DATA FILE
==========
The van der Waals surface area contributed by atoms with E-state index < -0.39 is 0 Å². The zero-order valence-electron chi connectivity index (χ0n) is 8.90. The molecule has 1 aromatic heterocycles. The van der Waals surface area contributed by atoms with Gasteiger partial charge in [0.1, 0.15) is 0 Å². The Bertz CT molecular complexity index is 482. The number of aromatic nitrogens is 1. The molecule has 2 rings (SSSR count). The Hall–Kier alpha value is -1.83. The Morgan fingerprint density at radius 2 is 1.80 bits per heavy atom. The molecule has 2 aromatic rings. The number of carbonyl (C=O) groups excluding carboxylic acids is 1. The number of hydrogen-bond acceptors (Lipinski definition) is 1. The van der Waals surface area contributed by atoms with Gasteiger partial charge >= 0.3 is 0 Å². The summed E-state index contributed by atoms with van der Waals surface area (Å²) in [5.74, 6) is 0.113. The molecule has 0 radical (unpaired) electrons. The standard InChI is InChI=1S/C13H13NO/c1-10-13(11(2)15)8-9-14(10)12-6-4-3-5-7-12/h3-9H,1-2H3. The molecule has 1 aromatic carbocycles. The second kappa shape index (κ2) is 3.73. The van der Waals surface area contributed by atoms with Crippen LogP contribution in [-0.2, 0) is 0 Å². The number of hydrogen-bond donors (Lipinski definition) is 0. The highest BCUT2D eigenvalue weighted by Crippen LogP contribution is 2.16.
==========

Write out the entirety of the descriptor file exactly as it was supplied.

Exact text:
The van der Waals surface area contributed by atoms with E-state index < -0.39 is 0 Å². The zero-order valence-electron chi connectivity index (χ0n) is 8.90. The molecule has 1 aromatic heterocycles. The van der Waals surface area contributed by atoms with Gasteiger partial charge in [0.1, 0.15) is 0 Å². The Bertz CT molecular complexity index is 482. The number of aromatic nitrogens is 1. The molecule has 2 rings (SSSR count). The Hall–Kier alpha value is -1.83. The Morgan fingerprint density at radius 2 is 1.80 bits per heavy atom. The molecule has 2 aromatic rings. The number of carbonyl (C=O) groups excluding carboxylic acids is 1. The number of hydrogen-bond acceptors (Lipinski definition) is 1. The van der Waals surface area contributed by atoms with Gasteiger partial charge >= 0.3 is 0 Å². The summed E-state index contributed by atoms with van der Waals surface area (Å²) in [5.74, 6) is 0.113. The molecule has 0 radical (unpaired) electrons. The standard InChI is InChI=1S/C13H13NO/c1-10-13(11(2)15)8-9-14(10)12-6-4-3-5-7-12/h3-9H,1-2H3. The molecule has 1 aromatic carbocycles. The second kappa shape index (κ2) is 3.73. The van der Waals surface area contributed by atoms with Crippen LogP contribution in [-0.2, 0) is 0 Å². The number of hydrogen-bond donors (Lipinski definition) is 0. The highest BCUT2D eigenvalue weighted by Crippen LogP contribution is 2.16.